The sonic and musical aspects of It Is What It Is cannot go overlooked. Thematically, the album’s first couple of tracks concern being in space, and the dense backing instrumentation gets that feeling across flawlessly; frenzied drums, atmospheric chords, and Kamasi Washington’s trademark saxophone sound all come together to make the listener feel like they are shooting into the stratosphere. Later, “Black Qualls” takes the stage as the album’s funkiest track, with a bassline and drum groove that bring Kool & the Gang to mind. “How Sway” is a brief but electrifying piece of instrumentation, with fast-paced bass arpeggios, electronic drums, and glide-heavy synth leads effectively setting the listener’s brain on fire. “Dragonball Durag” has an irresistible R&B swagger that turns the previously-released single into the record’s most addictive song. Near the end, “Fair Chance” is a beautiful musical exploration into grief, with a lo-fi drum loop and Bruner’s layered acoustic guitar-like bass melodies and harmonies forming the sonic and emotional backbone of the song.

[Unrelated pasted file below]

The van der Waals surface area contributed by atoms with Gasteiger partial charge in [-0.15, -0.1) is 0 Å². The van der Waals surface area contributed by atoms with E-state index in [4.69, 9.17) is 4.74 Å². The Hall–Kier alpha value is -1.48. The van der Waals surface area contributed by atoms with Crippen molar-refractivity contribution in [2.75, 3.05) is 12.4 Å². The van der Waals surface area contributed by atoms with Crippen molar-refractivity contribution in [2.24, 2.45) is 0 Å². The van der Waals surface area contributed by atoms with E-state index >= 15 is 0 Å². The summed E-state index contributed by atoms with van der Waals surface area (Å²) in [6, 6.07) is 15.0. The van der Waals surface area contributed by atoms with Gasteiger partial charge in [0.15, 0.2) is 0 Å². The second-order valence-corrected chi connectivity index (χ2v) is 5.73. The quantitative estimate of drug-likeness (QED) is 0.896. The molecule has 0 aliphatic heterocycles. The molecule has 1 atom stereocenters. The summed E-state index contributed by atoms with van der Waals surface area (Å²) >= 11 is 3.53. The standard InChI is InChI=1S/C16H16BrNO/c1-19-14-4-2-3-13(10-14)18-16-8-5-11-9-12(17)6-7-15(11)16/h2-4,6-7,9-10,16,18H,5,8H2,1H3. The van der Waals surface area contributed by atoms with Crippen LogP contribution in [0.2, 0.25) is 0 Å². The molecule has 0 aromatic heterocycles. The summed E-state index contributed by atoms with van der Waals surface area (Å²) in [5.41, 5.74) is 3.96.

Lyrically, It Is What It Is covers a lot of bases both thematically and emotionally; while some of these tracks deal with heavy subject matter, others allow Thundercat’s signature fun, oddball personality to shine through, which goes a long way in helping to make the album as enjoyable as it is. “Dragonball Durag” is a prime example of this – its title being an obvious reference to the immensely popular anime franchise Dragon Ball Z – with somewhat silly lyrics about desperately trying to impress every single woman around you. (It also contains one of the funniest lyrics you’re likely to hear this year: “I may be covered in cat hair, but I still smell good.”) Elsewhere, there are songs about embracing one’s blackness (“Black Qualls”), pretending to be happy when you’re not (“Miguel’s Happy Dance”), the inevitable downfall of a life filled with debauchery (“King of the Hill”), and just having fun with a good friend (“I Love Louis Cole”). While the range of subjects and sentiments between tracks can be jarring, and sometimes doesn’t entirely work, the argument can be made that Bruner is simply allowing the listener access to various facets of his imagination, something he has done liberally on previous releases.